Secondly, masking fluid is a rubberised medium that you use to cover areas you want to protect. The highlight in watercolour is usually the white of the paper, so an artist may paint on masking fluid to protect the white paper. I put it on with a nib pen, but you could use an old brush. Once it is dry you can then paint over the area, knowing that it is protected by the masking fluid. It is easily rubbed off, with no damage to the paper and no oily residue..

I don’t use masking to preserve the highlights, although it is really useful for little slivers of light. I use it more to help me build up layers. I first used it when I was doing a lot of bird nests. I wanted to have method that allowed me to get the depth of the nest while still showing the strands of grasses. These photos show a bird nest painting in progress and you can see how I have used masking fluid to create the fine lines of the grasses.

The understory of the melaleucas is a dark, dense jumble of skinny trunks. I wanted to show this, but to also show it as a space that could be moved through. However I also wanted the contrast between the stark white trunks of the front trees and the more muted ones in the undergrowth. Masking fluid was the way to go. It requires a little bit of planning and understanding of tone.

The first wash was the lightest one, but while the paper was damp I added in splodges of other colours, starting to build up the depth of the understory. Once that was dry I used the nib pen to add masking fluid lines for the trunks of the trees that were closer to the edge of the grove, closer to the light.

Then I put on another wash, going right over the masking fluid, know that those areas were protected. The wash was not a smooth, even one, rather I moved the colour around, adding more in some parts, less in others. As with the first one there were dashes of darker and lighter colours.

This is the sneaky, happy part. The second layer has darkened the area a little more. Adding masking fluid over this created trunks that were slightly darker than the ones created with the first wash.

A third wash and more masking fluid and the darkest trunks of all. A final wash over the top. However, the number of washes is really dependent on the depth and effect you are after.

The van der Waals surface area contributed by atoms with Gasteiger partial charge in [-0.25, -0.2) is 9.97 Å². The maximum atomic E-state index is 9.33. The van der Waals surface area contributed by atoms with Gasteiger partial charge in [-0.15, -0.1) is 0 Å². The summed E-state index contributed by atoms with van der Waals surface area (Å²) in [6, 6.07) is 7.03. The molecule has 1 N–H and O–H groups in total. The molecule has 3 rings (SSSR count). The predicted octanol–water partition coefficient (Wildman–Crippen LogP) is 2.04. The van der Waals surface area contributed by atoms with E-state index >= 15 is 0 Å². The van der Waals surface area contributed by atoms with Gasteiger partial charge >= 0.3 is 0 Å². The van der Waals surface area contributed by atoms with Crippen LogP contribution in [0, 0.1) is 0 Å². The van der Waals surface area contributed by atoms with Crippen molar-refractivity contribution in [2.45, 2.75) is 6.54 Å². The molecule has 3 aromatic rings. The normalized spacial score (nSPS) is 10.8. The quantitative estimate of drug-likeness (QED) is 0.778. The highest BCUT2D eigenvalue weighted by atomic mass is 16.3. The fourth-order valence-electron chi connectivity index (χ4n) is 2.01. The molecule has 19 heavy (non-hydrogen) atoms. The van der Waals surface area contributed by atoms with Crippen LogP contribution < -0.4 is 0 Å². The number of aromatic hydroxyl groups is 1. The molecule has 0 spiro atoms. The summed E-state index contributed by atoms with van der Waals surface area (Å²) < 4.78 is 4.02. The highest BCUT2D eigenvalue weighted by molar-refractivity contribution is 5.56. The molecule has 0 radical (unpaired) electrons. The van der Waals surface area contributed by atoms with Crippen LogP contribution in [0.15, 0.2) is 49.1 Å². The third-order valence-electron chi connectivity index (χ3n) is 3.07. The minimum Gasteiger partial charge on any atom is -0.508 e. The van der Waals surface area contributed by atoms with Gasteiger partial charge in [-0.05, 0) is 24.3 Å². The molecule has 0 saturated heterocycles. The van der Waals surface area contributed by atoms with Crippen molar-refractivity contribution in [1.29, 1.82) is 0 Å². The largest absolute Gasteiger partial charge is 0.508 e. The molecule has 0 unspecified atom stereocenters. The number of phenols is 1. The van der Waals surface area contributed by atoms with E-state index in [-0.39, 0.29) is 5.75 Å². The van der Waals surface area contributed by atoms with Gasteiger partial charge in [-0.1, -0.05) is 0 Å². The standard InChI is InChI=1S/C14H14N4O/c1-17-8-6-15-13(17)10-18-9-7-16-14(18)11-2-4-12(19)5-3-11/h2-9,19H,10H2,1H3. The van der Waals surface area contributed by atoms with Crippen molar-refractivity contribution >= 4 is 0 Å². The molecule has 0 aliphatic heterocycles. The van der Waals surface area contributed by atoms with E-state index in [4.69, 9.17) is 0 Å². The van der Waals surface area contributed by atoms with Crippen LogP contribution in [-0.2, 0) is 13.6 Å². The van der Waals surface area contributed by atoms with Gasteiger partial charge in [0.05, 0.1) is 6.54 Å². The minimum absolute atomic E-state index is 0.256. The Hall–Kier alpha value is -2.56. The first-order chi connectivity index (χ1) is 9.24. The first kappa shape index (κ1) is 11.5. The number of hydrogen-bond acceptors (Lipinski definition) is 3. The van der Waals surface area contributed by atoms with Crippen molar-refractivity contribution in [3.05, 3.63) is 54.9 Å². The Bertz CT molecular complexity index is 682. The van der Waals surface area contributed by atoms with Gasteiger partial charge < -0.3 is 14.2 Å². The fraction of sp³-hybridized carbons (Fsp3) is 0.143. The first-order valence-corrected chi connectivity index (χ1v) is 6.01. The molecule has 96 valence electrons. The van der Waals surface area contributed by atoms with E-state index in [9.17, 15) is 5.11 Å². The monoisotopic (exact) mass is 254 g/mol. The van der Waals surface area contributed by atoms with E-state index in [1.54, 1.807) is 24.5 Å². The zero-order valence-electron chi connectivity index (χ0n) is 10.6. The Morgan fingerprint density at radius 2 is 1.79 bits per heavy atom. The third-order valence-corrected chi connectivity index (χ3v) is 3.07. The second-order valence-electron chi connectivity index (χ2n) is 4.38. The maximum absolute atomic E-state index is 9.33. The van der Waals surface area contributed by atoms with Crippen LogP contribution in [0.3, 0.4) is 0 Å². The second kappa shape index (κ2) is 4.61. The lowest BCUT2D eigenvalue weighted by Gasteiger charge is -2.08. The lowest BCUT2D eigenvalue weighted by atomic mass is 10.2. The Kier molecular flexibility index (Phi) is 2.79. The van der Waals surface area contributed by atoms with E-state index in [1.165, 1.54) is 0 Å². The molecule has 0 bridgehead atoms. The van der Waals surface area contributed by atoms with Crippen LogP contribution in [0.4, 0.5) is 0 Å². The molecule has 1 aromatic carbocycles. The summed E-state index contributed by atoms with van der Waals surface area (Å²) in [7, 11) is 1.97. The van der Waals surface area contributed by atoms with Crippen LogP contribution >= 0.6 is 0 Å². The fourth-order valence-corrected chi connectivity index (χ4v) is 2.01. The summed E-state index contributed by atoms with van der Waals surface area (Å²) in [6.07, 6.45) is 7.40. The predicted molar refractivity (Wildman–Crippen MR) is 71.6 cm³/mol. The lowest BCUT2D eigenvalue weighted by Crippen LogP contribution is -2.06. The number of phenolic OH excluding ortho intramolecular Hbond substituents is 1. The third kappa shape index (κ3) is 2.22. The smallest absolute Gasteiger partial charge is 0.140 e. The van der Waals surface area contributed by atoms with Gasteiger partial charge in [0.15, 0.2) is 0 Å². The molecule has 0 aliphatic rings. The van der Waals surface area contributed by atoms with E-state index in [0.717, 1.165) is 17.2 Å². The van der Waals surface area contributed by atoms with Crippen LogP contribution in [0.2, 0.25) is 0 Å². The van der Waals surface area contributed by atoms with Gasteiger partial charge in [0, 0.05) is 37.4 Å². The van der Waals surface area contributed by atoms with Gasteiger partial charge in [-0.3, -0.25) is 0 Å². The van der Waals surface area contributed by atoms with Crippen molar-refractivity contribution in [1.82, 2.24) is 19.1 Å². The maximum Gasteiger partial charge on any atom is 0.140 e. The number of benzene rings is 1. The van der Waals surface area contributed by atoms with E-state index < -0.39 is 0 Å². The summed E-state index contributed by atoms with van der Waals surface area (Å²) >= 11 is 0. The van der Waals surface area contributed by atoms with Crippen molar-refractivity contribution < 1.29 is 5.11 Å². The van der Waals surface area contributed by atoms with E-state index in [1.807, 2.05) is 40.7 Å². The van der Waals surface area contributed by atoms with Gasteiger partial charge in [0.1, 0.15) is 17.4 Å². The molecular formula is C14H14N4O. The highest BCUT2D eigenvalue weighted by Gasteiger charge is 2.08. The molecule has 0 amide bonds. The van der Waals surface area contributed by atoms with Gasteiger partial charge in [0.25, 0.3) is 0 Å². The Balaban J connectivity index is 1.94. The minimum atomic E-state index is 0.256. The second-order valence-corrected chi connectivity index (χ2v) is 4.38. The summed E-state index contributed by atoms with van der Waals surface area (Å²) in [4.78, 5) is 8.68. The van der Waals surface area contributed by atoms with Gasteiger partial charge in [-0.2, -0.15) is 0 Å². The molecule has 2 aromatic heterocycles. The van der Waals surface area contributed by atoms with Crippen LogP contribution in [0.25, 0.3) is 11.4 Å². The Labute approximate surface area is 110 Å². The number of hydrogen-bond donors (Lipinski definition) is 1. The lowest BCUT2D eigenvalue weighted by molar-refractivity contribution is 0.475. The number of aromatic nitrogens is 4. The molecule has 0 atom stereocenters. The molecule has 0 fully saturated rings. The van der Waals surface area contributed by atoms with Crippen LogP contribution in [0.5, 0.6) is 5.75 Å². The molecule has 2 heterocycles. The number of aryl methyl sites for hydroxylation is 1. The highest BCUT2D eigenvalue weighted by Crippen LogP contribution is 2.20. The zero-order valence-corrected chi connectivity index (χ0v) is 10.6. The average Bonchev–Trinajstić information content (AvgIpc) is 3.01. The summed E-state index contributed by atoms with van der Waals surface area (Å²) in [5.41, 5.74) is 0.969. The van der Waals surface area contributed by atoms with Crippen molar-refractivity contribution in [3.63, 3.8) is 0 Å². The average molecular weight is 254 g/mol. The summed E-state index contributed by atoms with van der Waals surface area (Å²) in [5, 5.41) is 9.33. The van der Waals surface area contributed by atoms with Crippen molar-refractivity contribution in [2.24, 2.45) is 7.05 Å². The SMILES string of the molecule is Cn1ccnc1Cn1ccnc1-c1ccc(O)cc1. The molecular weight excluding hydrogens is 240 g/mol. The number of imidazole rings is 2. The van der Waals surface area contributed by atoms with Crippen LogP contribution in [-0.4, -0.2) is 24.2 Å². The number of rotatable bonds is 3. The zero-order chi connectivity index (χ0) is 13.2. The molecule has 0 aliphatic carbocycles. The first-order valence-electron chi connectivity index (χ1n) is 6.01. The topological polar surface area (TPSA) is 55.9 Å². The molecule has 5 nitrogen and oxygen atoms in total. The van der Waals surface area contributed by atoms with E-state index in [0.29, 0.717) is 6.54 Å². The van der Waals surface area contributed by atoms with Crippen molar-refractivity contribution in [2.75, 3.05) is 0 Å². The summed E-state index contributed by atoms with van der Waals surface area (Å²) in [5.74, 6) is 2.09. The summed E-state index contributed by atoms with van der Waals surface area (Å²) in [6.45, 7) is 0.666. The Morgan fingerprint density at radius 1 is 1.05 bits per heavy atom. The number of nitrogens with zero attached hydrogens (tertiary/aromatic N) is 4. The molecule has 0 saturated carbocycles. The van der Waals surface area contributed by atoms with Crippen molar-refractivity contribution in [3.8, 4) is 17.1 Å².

After the last wash the paper looking like this. The yellow lines are the masking fluid.

Close up of the use of masking fluid
Close up of the use of masking fluid

The masking fluid is very close to the colour of the paper, and this makes it hard to see where you have put it. Fortunately it is shiny!


As you can imagine, it is a rather serendipitous process — I am never quite sure of what the end product will be! It is fun to rub it off  to see how the painting turned out. I rub with my [clean] finger. That gives me a good feel for any that might have not come off. This is important because, naturally, bits left will continue to do the job and not take any paint.

Then there is touching up to do. Masking fluid leaves a hard white edge that looks artificial and usually needs softening. This caused by the wet watercolour running up against the hard edge of the masking fluid, leaving a slight line. Also, I had to refine the darks and lights in the undergrowth, making some parts recede further.

The process was a good one, and allowed me to create a complex scene. However I felt that the undergrowth was too dense — too many trunks = too much masking fluid. I used the same process on a second one, this time with a lighter touch in the undergrowth and on the canopy. I am happier with this one, but it will not surprise you to know that I am still playing around with melaleucas, still hoping to create the perfect one!

Image copyright: Anne Lawson 2015
Image copyright: Anne Lawson 2015